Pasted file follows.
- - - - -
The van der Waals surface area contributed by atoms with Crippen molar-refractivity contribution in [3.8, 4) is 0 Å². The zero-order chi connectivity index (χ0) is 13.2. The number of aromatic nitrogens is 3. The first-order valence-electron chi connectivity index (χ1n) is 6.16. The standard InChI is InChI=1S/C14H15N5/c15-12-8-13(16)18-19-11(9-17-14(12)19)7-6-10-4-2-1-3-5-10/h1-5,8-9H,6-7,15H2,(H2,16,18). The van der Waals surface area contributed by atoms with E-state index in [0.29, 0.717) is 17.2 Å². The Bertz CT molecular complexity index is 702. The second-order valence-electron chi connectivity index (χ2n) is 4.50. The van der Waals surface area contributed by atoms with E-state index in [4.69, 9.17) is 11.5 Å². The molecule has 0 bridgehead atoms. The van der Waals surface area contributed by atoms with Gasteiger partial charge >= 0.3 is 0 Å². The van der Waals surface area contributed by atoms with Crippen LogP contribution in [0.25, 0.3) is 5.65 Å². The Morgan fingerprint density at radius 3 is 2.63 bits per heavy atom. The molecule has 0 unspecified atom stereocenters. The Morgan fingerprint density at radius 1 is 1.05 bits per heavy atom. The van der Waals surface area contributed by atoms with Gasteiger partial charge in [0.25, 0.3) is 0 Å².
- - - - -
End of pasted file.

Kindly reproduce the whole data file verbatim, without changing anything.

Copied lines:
The van der Waals surface area contributed by atoms with Crippen molar-refractivity contribution in [3.8, 4) is 0 Å². The zero-order chi connectivity index (χ0) is 13.2. The number of aromatic nitrogens is 3. The first-order valence-electron chi connectivity index (χ1n) is 6.16. The standard InChI is InChI=1S/C14H15N5/c15-12-8-13(16)18-19-11(9-17-14(12)19)7-6-10-4-2-1-3-5-10/h1-5,8-9H,6-7,15H2,(H2,16,18). The van der Waals surface area contributed by atoms with E-state index in [0.29, 0.717) is 17.2 Å². The Bertz CT molecular complexity index is 702. The second-order valence-electron chi connectivity index (χ2n) is 4.50. The van der Waals surface area contributed by atoms with E-state index in [4.69, 9.17) is 11.5 Å². The molecule has 0 bridgehead atoms. The van der Waals surface area contributed by atoms with Gasteiger partial charge >= 0.3 is 0 Å². The van der Waals surface area contributed by atoms with Crippen LogP contribution in [0.25, 0.3) is 5.65 Å². The Morgan fingerprint density at radius 3 is 2.63 bits per heavy atom. The molecule has 0 unspecified atom stereocenters. The Morgan fingerprint density at radius 1 is 1.05 bits per heavy atom. The van der Waals surface area contributed by atoms with Gasteiger partial charge in [0.25, 0.3) is 0 Å².